Income from your business get’s reported for Covered CA MAGI Income subsidies basically by what you put on your Schedule C and 1040 Form .


Schedule C Profit or Loss from Business

schedule c line 31 net profit or loss

Schedule 1  Adjustments to Income

Learn More⇒

IRS publication #974 Premium Tax Credits 

MAGI Gross Income – Line 37  – 8 b  for Covered CA subsidies.  

Schedule C


Problems figuring your income and expenses mid year?

Covered CA MAGI Income

Take your Line 8b Adjusted Gross income then add line 2a, 5a &   7a (Foreign Income)

of the ​2019 1040 Form   

See   2019 Schedule 1  for  Additional Income & Adjustments to Income


If you get tax subsidies through Covered CA to pay your premium,
the deduction claimed for the premiums under §106  * line 16  and the Premium Tax Credit (PTC)

that gets  computed,
taking the deduction into account, must be less than or equal to the premiums

Now that’s a mouth full isn’t it!

Check out  Publication 974 where there are special instructions for figuring the self-employed health insurance deduction and PTC if you or your spouse was self-employed, you or a member of your tax family was enrolled in a qualified health plan and you may be eligible for the PTC.

Because the amount of the self-employed health insurance deduction may affect the amount of the PTC, and the amount of the PTC may affect the amount of the deduction, a taxpayer who may be eligible for both may have difficulty determining the amounts of those items.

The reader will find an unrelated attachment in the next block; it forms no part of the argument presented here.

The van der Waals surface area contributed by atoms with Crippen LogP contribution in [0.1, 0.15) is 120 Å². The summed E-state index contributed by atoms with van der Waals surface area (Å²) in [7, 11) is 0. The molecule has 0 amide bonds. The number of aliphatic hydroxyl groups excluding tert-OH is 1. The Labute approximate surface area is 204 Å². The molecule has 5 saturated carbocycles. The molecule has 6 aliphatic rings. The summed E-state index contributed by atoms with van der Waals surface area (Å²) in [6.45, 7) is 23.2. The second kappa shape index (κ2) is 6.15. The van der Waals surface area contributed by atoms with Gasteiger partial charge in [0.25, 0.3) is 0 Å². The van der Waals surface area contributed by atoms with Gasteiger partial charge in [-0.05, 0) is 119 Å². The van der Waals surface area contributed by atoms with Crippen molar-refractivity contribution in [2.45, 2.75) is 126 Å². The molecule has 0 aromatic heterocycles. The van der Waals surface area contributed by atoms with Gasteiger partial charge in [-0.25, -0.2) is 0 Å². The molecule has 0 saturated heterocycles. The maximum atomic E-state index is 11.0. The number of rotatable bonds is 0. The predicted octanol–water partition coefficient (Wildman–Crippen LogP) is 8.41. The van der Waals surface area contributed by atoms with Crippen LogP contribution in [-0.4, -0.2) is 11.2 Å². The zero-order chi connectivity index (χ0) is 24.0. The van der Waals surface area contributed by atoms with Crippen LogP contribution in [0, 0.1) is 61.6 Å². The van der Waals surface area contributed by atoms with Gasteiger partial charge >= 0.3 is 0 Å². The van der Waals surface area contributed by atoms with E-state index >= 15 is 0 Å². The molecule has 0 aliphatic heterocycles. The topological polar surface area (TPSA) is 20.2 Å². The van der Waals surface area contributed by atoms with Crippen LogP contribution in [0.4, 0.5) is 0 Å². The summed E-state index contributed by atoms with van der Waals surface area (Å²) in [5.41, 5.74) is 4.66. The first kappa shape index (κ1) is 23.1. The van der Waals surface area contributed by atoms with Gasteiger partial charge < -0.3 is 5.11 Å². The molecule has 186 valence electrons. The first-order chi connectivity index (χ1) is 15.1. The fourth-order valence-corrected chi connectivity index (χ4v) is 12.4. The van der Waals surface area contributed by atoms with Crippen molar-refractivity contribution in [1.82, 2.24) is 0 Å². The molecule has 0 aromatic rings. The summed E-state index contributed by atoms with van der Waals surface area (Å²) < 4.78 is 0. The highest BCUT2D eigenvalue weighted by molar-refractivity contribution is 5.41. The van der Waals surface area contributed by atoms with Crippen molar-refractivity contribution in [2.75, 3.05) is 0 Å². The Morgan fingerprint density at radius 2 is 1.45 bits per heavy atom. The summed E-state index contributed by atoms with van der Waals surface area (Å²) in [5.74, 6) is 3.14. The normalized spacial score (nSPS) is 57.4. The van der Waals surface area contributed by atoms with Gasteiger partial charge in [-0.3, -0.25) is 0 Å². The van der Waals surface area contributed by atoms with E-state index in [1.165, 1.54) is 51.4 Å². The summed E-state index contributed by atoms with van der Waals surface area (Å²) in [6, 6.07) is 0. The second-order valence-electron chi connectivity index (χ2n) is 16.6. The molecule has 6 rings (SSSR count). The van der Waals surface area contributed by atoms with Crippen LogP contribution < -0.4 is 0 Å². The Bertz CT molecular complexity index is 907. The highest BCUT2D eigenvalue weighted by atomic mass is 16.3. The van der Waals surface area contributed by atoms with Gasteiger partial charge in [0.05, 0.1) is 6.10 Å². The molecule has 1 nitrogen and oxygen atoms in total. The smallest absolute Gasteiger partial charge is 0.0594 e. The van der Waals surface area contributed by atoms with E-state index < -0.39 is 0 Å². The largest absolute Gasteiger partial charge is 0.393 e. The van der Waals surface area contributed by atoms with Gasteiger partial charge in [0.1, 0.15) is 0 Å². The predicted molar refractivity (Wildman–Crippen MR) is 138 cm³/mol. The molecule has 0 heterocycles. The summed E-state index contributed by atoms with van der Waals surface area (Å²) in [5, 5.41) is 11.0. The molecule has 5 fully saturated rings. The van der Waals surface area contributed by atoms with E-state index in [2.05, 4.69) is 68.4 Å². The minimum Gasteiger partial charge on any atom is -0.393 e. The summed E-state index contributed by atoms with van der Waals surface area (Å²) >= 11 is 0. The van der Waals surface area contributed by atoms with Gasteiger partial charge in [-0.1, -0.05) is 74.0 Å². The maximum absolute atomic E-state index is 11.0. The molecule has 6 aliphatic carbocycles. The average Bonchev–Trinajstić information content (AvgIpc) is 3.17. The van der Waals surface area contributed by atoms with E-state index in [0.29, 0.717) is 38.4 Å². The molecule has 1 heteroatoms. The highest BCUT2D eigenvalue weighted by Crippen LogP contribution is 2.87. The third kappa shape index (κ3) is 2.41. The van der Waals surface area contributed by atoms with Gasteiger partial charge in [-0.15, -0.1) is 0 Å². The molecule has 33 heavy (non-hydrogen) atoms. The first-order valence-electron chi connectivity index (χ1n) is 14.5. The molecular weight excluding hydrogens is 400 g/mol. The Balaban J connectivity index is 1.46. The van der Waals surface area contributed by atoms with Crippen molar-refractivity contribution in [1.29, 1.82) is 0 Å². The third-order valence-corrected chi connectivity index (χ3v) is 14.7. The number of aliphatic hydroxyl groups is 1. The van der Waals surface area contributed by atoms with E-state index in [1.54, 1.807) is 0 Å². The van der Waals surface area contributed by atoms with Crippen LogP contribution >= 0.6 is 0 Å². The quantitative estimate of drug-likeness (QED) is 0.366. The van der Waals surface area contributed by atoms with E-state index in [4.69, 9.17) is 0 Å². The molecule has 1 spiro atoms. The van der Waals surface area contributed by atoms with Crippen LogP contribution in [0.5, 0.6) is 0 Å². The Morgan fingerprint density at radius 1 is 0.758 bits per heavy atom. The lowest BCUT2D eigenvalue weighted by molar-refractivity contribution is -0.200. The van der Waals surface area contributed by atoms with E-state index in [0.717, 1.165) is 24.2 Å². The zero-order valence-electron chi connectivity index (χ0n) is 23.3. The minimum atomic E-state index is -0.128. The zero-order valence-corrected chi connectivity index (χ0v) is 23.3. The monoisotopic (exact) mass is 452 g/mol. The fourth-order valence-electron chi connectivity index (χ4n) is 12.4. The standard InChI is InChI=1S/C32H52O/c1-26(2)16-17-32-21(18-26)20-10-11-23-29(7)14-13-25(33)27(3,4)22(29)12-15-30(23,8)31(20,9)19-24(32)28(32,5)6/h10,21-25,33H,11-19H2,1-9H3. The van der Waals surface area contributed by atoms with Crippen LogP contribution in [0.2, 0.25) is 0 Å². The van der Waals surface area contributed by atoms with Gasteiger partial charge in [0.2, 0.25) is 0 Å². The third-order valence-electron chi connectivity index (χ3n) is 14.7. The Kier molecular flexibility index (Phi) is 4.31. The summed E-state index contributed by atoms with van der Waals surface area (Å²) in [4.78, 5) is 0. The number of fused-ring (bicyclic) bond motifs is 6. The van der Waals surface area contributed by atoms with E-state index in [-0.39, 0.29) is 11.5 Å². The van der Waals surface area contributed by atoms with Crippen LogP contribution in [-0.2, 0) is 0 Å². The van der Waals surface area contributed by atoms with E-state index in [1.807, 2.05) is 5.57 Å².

A taxpayer who may be eligible for both may follow the instructions in this part to determine amounts of the self-employed health insurance deduction and PTC that are allowable under the law.  Publication 974

Resources & Links

If you earn less than $60k, tax software is available for Free!

VITA  IRA Volunteer Income Tax Assistance

IRS Publication #535 Business Expenses

What about estimating and uneven income?  Kaiser Foundation FAQ’s.

IRS Pub. #974 Page 56.  Use the Premium Tax Credits  and not the Self-Employed Health Insurance Deduction Worksheet in Publication #535.

Main Small Biz Tax Credit and Related Pages

See our MAIN PAGE for Section 106 tax deduction for health premiums.

Health Insurance Deduction Line 29  for self employed

Schedule C – Line 12 Biz Income or Loss,  Line 29 Health Insurance Premiums,  Line 37 Adjusted Gross Income,   MAGI Income

Home Office Deduction

Self Employed Deduction for S Corp Owners

Details on Obamacare Subsidy and Line 29 deduction

Premium Tax Credit # 8962 Health Coverage Tax Credit #8885 Form 1040 and Instructions Self Employed – New Definition under Health  Care Reform – IntroductioAB 1672 – (1992 to 2013) Small Group Health Rules prior to Obamacare


IRS Tax Tips for Self Employed

If you are self-employed, you normally carry on a trade or business. Sole proprietors and independent contractors are two types of self-employment. If this applies to you, there are a few basic things you should know about how your income affects your federal tax return. Here are six important tips from the IRS:

  • SE Income. Self-employment can include income you received for part-time work. This is in addition to income from your regular job.
  • Schedule C or C-EZ. You must file a Schedule C, Profit or Loss from Business, or Schedule C-EZ, Net Profit from Business, with your Form 1040. You may use Schedule C-EZ if you had expenses less than $5,000 and meet certain other conditions. See the form instructions to find out if you can use the form.